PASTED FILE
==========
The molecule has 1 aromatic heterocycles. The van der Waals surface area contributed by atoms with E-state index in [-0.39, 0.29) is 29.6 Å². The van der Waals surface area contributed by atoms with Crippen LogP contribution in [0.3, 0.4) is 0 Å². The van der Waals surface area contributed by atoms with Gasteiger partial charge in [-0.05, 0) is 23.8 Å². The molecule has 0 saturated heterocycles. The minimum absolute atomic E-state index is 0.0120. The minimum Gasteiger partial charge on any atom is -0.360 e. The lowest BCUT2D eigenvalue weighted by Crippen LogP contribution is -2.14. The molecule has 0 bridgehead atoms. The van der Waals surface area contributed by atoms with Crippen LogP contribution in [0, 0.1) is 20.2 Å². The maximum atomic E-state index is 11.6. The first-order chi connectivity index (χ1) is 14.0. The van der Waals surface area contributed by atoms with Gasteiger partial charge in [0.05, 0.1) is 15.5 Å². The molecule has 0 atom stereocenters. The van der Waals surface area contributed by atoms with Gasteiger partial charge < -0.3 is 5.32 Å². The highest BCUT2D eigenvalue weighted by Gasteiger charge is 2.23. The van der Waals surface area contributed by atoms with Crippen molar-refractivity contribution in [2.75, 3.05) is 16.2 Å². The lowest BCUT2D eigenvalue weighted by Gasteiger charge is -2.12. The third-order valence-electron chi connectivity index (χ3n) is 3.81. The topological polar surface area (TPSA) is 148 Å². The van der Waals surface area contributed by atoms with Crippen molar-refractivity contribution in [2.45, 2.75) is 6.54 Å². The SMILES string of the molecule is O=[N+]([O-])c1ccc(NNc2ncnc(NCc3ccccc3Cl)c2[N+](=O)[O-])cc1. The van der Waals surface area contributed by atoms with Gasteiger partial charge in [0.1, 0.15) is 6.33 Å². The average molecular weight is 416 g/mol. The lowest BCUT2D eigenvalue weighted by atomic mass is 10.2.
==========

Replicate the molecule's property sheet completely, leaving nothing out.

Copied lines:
The molecule has 1 aromatic heterocycles. The van der Waals surface area contributed by atoms with E-state index in [-0.39, 0.29) is 29.6 Å². The van der Waals surface area contributed by atoms with Crippen LogP contribution in [0.3, 0.4) is 0 Å². The van der Waals surface area contributed by atoms with Gasteiger partial charge in [-0.05, 0) is 23.8 Å². The molecule has 0 saturated heterocycles. The minimum absolute atomic E-state index is 0.0120. The minimum Gasteiger partial charge on any atom is -0.360 e. The lowest BCUT2D eigenvalue weighted by Crippen LogP contribution is -2.14. The molecule has 0 bridgehead atoms. The van der Waals surface area contributed by atoms with Crippen LogP contribution in [0, 0.1) is 20.2 Å². The maximum atomic E-state index is 11.6. The first-order chi connectivity index (χ1) is 14.0. The van der Waals surface area contributed by atoms with Gasteiger partial charge in [0.05, 0.1) is 15.5 Å². The molecule has 0 atom stereocenters. The van der Waals surface area contributed by atoms with Gasteiger partial charge < -0.3 is 5.32 Å². The highest BCUT2D eigenvalue weighted by Gasteiger charge is 2.23. The van der Waals surface area contributed by atoms with Crippen molar-refractivity contribution in [2.75, 3.05) is 16.2 Å². The lowest BCUT2D eigenvalue weighted by Gasteiger charge is -2.12. The third-order valence-electron chi connectivity index (χ3n) is 3.81. The topological polar surface area (TPSA) is 148 Å². The van der Waals surface area contributed by atoms with Crippen molar-refractivity contribution in [2.45, 2.75) is 6.54 Å². The SMILES string of the molecule is O=[N+]([O-])c1ccc(NNc2ncnc(NCc3ccccc3Cl)c2[N+](=O)[O-])cc1. The van der Waals surface area contributed by atoms with Gasteiger partial charge in [0.1, 0.15) is 6.33 Å². The average molecular weight is 416 g/mol. The lowest BCUT2D eigenvalue weighted by atomic mass is 10.2.